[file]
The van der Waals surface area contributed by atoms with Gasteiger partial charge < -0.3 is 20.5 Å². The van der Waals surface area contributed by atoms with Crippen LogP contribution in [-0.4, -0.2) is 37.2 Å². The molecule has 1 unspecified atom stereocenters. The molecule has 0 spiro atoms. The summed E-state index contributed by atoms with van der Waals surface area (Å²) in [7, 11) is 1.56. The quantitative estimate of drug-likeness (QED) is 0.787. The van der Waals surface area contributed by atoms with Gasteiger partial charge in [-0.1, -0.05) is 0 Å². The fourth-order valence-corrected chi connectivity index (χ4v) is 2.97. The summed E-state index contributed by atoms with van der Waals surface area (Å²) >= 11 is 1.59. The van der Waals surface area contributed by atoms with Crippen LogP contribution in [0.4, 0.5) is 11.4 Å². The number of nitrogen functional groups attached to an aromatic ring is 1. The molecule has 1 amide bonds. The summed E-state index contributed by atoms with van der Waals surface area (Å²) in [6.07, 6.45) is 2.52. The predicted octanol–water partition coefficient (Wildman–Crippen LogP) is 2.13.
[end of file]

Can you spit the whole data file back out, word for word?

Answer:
The van der Waals surface area contributed by atoms with Gasteiger partial charge < -0.3 is 20.5 Å². The van der Waals surface area contributed by atoms with Crippen LogP contribution in [-0.4, -0.2) is 37.2 Å². The molecule has 1 unspecified atom stereocenters. The molecule has 0 spiro atoms. The summed E-state index contributed by atoms with van der Waals surface area (Å²) in [7, 11) is 1.56. The quantitative estimate of drug-likeness (QED) is 0.787. The van der Waals surface area contributed by atoms with Gasteiger partial charge in [-0.1, -0.05) is 0 Å². The fourth-order valence-corrected chi connectivity index (χ4v) is 2.97. The summed E-state index contributed by atoms with van der Waals surface area (Å²) >= 11 is 1.59. The van der Waals surface area contributed by atoms with Crippen LogP contribution in [0.4, 0.5) is 11.4 Å². The number of nitrogen functional groups attached to an aromatic ring is 1. The molecule has 1 amide bonds. The summed E-state index contributed by atoms with van der Waals surface area (Å²) in [6.07, 6.45) is 2.52. The predicted octanol–water partition coefficient (Wildman–Crippen LogP) is 2.13.